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Monday, June 04, 2018

Does Peace mean the absence of War? - The Stand of Africa

Written by: Eric Yoga Odoi | Email:

War is a state of armed conflict between states or societies. It is generally characterized by extreme aggression, destruction, and mortality, using regular or irregular military forces.

Some authors say peace is the lack of violence or conflicting behaviour, and the absence of threats of violence. Others view it as freedom from disturbance in the presence of social- economic prosperity and a political order that serves the true interests of the people and more.

Given the many faces of peace springing from the many frames of reference upon which we view it, does it imply that peace is in the eye of the beholder? Unlike beauty which is about individual mental construct, peace is an entity with one universal identity holding within it the qualities that constitute the whole.

The ‘popular’ thought that absence of war is peace is myopic and defective. It is analogous to thinking that absence of disease is health. Health is a positive state of complete physical, mental, and social well-being and not merely the absence of disease or infirmity. Similarly, peace is a positive state where there exist social justice and brotherhood in an enabling environment and not merely absence of war.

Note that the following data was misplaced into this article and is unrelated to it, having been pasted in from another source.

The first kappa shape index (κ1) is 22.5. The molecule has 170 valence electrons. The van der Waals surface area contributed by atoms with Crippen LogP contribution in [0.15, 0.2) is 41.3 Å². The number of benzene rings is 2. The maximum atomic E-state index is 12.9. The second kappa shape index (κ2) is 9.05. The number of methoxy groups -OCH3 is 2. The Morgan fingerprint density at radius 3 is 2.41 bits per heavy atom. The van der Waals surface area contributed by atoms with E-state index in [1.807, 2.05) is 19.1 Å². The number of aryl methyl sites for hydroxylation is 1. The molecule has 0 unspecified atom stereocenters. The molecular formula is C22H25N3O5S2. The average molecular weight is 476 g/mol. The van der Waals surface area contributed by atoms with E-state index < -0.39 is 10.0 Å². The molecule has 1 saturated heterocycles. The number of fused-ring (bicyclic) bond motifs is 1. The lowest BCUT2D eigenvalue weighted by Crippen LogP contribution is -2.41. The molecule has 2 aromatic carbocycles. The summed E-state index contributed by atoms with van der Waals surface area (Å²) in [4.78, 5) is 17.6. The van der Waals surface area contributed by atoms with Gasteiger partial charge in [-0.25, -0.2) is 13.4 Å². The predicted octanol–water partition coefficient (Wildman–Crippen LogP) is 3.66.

Martin Luther King Jr used to talk of a negative peace where there is no outright war, but there are underlying tension and anxiety, and positive one where there is the presence of justice and brotherhood. Which of the two is rearing its head more prominently in Africa today?

Back in the 1960s, the peace movement in America was basically the idea that if the Vietnam war could stop, there would be peace. Has this assumption been validated or shattered by the frequent punctuations of peace in America by violence eruptions?

The existence of negative peace around us cannot be overstated. It would only be naïve and unreasonable to assume that tension would remain tension forever. Wars have been fought and won but peace is seen to be sinking deeper into the abyss. Without appropriately addressing the tensions, the many layers of anger, resentment, pain, mistrust and hatred, and instead of thinking that powerful armies will deliver peace will be a great misnomer. 

The tensions brewing conflicts around Africa are factors of pride and selfishness of our leaders. 
Leadership in Africa has been undergoing conspicuous metamorphosis from outright despotic dictatorship to the camouflaged constitutional dictatorship prevalent today. The constitution and the law made to suit the subjective interests of powers that be are changed at whim to oppress and suppress dissent, and have become the tools of dictatorship. 

This is a deliberate design by the leaders with their insatiable appetite for power, authority and wealth to undermine and outwit the good governance which was creeping and gaining ground in Africa. 

Our leaders are cannot change even in the face of blatant reality. This has caused wars in which millions have died because one man would not back down. Change is a sign that one has grown.

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